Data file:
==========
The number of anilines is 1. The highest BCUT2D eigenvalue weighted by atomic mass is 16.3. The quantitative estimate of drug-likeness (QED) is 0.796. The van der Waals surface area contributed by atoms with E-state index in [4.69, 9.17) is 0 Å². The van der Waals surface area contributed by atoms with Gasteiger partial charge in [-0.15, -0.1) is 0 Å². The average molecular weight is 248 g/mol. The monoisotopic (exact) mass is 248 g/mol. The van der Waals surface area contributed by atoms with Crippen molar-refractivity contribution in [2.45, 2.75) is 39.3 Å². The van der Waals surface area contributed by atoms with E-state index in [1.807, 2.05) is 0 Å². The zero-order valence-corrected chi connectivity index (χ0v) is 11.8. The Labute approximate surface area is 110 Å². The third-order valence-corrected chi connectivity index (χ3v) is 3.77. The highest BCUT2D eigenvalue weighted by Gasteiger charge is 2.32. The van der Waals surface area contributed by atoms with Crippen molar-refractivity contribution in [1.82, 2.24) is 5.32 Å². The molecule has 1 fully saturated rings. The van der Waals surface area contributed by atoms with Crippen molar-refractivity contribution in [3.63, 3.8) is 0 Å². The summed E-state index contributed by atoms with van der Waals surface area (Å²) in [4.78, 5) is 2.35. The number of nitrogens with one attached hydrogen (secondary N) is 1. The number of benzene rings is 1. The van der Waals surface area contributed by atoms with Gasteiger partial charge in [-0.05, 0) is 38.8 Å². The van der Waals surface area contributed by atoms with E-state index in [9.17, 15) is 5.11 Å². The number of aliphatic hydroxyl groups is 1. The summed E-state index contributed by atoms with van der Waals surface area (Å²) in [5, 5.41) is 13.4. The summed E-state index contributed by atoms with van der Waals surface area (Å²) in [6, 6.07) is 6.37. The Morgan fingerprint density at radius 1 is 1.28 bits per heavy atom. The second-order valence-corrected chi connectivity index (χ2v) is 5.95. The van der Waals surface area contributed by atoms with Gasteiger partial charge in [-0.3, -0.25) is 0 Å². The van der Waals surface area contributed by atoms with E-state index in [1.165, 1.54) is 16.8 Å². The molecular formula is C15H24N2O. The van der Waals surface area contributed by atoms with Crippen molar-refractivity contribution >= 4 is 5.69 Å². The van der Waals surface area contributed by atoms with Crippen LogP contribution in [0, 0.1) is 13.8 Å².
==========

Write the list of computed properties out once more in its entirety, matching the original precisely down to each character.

The number of anilines is 1. The highest BCUT2D eigenvalue weighted by atomic mass is 16.3. The quantitative estimate of drug-likeness (QED) is 0.796. The van der Waals surface area contributed by atoms with E-state index in [4.69, 9.17) is 0 Å². The van der Waals surface area contributed by atoms with Gasteiger partial charge in [-0.15, -0.1) is 0 Å². The average molecular weight is 248 g/mol. The monoisotopic (exact) mass is 248 g/mol. The van der Waals surface area contributed by atoms with Crippen molar-refractivity contribution in [2.45, 2.75) is 39.3 Å². The van der Waals surface area contributed by atoms with E-state index in [1.807, 2.05) is 0 Å². The zero-order valence-corrected chi connectivity index (χ0v) is 11.8. The Labute approximate surface area is 110 Å². The third-order valence-corrected chi connectivity index (χ3v) is 3.77. The highest BCUT2D eigenvalue weighted by Gasteiger charge is 2.32. The van der Waals surface area contributed by atoms with Crippen molar-refractivity contribution in [1.82, 2.24) is 5.32 Å². The molecule has 1 fully saturated rings. The van der Waals surface area contributed by atoms with Crippen molar-refractivity contribution in [3.63, 3.8) is 0 Å². The summed E-state index contributed by atoms with van der Waals surface area (Å²) in [4.78, 5) is 2.35. The number of nitrogens with one attached hydrogen (secondary N) is 1. The number of benzene rings is 1. The van der Waals surface area contributed by atoms with Gasteiger partial charge in [-0.05, 0) is 38.8 Å². The van der Waals surface area contributed by atoms with E-state index in [9.17, 15) is 5.11 Å². The number of aliphatic hydroxyl groups is 1. The summed E-state index contributed by atoms with van der Waals surface area (Å²) in [5, 5.41) is 13.4. The summed E-state index contributed by atoms with van der Waals surface area (Å²) in [6, 6.07) is 6.37. The Morgan fingerprint density at radius 1 is 1.28 bits per heavy atom. The second-order valence-corrected chi connectivity index (χ2v) is 5.95. The van der Waals surface area contributed by atoms with Gasteiger partial charge in [-0.3, -0.25) is 0 Å². The van der Waals surface area contributed by atoms with E-state index in [1.165, 1.54) is 16.8 Å². The molecular formula is C15H24N2O. The van der Waals surface area contributed by atoms with Crippen molar-refractivity contribution >= 4 is 5.69 Å². The van der Waals surface area contributed by atoms with Crippen LogP contribution in [0, 0.1) is 13.8 Å².